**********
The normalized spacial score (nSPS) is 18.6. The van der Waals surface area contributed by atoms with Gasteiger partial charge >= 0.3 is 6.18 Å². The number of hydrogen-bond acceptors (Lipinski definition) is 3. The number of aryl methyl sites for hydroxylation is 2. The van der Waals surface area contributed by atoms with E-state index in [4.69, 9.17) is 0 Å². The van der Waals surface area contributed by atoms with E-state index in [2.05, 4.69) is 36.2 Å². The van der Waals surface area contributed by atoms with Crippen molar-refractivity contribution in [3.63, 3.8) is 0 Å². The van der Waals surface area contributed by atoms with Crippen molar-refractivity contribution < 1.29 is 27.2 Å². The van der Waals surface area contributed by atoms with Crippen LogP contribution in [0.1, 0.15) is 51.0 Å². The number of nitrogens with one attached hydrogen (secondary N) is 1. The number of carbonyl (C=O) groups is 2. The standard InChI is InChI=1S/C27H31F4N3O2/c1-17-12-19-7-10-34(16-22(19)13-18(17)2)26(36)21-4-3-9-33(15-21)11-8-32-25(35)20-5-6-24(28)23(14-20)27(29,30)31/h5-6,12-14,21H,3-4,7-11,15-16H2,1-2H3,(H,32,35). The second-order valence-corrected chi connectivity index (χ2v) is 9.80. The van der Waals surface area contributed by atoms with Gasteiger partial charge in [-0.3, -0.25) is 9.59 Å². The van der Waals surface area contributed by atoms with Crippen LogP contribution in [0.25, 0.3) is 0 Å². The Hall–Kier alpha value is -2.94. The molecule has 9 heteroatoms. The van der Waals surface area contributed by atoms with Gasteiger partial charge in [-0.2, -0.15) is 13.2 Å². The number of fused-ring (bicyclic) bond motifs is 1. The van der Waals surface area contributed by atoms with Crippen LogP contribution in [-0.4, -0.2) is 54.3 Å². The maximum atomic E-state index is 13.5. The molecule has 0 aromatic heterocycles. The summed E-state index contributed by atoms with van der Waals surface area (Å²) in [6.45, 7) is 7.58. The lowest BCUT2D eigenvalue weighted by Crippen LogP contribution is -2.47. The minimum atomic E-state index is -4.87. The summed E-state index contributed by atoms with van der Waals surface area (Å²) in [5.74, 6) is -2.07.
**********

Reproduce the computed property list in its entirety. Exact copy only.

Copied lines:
The normalized spacial score (nSPS) is 18.6. The van der Waals surface area contributed by atoms with Gasteiger partial charge >= 0.3 is 6.18 Å². The number of hydrogen-bond acceptors (Lipinski definition) is 3. The number of aryl methyl sites for hydroxylation is 2. The van der Waals surface area contributed by atoms with E-state index in [4.69, 9.17) is 0 Å². The van der Waals surface area contributed by atoms with E-state index in [2.05, 4.69) is 36.2 Å². The van der Waals surface area contributed by atoms with Crippen molar-refractivity contribution in [3.63, 3.8) is 0 Å². The van der Waals surface area contributed by atoms with Crippen molar-refractivity contribution < 1.29 is 27.2 Å². The van der Waals surface area contributed by atoms with Crippen LogP contribution in [0.1, 0.15) is 51.0 Å². The number of nitrogens with one attached hydrogen (secondary N) is 1. The number of carbonyl (C=O) groups is 2. The standard InChI is InChI=1S/C27H31F4N3O2/c1-17-12-19-7-10-34(16-22(19)13-18(17)2)26(36)21-4-3-9-33(15-21)11-8-32-25(35)20-5-6-24(28)23(14-20)27(29,30)31/h5-6,12-14,21H,3-4,7-11,15-16H2,1-2H3,(H,32,35). The second-order valence-corrected chi connectivity index (χ2v) is 9.80. The van der Waals surface area contributed by atoms with Gasteiger partial charge in [-0.3, -0.25) is 9.59 Å². The van der Waals surface area contributed by atoms with Crippen LogP contribution in [0.25, 0.3) is 0 Å². The Hall–Kier alpha value is -2.94. The molecule has 9 heteroatoms. The van der Waals surface area contributed by atoms with Gasteiger partial charge in [-0.2, -0.15) is 13.2 Å². The number of fused-ring (bicyclic) bond motifs is 1. The van der Waals surface area contributed by atoms with Crippen LogP contribution in [-0.4, -0.2) is 54.3 Å². The maximum atomic E-state index is 13.5. The molecule has 0 aromatic heterocycles. The summed E-state index contributed by atoms with van der Waals surface area (Å²) in [6.45, 7) is 7.58. The lowest BCUT2D eigenvalue weighted by Crippen LogP contribution is -2.47. The minimum atomic E-state index is -4.87. The summed E-state index contributed by atoms with van der Waals surface area (Å²) in [5.74, 6) is -2.07.